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An extract from Armies of the Middle Ages, volume 1
by Ian Heath
This figure is a Castilian Mudejar, taken from a scene in an early-15th century edition of Cuvelier's 'Life of du Guesclin' depicting the Battle of Nájera.
Of the 8 such Moslem soldiers in the original 3 are clearly armed with lances or javelins, one a sword, and one a poleaxe, while 2 of the remaining 3 are a trumpeter and a standard-bearer.
Some have round shields, others heater types.
Such Mudejar troops were still being summoned in Castile as late as the Aljubarrota campaign of 1385, when each district had to provide a fixed quota of men.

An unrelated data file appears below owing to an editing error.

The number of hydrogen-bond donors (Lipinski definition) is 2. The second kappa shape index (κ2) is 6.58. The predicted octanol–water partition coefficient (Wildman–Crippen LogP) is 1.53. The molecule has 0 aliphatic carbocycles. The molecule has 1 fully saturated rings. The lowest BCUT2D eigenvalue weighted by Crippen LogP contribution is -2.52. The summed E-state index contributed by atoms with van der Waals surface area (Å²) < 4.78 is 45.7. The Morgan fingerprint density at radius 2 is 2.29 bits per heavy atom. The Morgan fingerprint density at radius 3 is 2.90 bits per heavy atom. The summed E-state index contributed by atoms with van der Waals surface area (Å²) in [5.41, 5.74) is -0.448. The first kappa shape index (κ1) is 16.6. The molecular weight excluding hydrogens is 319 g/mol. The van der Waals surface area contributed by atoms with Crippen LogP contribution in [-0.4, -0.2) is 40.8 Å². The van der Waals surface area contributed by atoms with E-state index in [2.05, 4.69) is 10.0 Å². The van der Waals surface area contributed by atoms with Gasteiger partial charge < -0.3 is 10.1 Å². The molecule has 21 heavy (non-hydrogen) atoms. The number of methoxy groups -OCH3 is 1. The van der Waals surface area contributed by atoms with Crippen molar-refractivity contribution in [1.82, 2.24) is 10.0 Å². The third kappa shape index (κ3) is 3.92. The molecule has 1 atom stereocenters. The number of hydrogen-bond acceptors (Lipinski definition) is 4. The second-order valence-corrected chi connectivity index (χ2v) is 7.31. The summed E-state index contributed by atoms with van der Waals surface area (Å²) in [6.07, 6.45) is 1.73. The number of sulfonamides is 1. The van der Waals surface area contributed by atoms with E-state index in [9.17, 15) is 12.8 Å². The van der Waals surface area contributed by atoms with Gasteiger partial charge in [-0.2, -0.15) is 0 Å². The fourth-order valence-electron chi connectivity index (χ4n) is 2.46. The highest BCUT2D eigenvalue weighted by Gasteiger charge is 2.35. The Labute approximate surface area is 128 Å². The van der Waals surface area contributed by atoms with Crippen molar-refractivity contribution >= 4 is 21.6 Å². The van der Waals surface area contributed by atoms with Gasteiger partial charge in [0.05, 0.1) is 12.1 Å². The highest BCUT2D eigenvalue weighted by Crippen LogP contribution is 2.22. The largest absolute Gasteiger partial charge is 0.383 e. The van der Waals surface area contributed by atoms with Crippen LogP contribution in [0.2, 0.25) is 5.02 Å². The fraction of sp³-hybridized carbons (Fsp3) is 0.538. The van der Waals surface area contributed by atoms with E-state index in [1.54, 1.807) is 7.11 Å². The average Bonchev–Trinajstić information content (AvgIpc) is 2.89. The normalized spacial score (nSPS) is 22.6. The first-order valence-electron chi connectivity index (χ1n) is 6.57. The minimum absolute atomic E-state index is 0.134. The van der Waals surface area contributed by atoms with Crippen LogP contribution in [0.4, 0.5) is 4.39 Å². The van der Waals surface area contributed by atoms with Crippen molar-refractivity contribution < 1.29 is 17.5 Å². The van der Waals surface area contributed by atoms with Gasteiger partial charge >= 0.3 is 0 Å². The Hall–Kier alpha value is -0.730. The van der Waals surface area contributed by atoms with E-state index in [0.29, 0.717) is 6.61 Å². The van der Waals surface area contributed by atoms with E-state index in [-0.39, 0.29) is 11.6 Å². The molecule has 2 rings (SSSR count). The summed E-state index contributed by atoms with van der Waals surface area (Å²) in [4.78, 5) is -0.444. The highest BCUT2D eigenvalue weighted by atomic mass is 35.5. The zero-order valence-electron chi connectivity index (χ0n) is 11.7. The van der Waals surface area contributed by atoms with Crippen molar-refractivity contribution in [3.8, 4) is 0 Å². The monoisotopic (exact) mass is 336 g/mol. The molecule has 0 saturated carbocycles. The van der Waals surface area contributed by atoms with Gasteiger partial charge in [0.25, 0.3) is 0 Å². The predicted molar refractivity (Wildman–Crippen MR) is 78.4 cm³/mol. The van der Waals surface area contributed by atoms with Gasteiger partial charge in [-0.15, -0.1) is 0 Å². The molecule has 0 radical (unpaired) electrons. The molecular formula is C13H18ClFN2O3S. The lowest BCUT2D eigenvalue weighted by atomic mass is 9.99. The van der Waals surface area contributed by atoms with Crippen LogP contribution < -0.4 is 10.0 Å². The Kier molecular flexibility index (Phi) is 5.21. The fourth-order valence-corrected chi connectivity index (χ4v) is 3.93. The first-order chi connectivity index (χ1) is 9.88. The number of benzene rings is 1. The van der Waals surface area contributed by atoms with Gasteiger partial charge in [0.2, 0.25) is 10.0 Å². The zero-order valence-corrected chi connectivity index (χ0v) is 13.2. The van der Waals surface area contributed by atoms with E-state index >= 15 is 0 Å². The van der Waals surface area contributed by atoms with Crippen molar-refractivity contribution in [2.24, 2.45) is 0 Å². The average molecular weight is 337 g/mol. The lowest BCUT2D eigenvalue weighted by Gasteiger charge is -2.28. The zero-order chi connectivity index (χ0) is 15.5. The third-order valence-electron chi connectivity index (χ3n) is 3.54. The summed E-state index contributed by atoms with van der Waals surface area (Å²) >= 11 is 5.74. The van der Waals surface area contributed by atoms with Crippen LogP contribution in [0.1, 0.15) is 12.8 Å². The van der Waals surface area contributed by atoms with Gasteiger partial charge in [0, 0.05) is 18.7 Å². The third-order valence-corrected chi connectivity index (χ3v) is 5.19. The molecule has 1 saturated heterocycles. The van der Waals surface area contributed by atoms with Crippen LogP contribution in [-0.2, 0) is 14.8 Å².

Mudejars in Aragonese employ served mainly as infantry but also as cavalry.
The infantry were traditionally divided half and half into archers and spearmen, but there seem to be considerably more references to them in the former role than in the latter.
One document of 1361 records that the equipment of such archers was to be a bow (or a crossbow, more probably) and 100 arrows orpassadors (apparently crossbow bolts), while spearmen were to have a 'sturdy shield', a lance and 2 javelins or a sword, and possibly a helmet.
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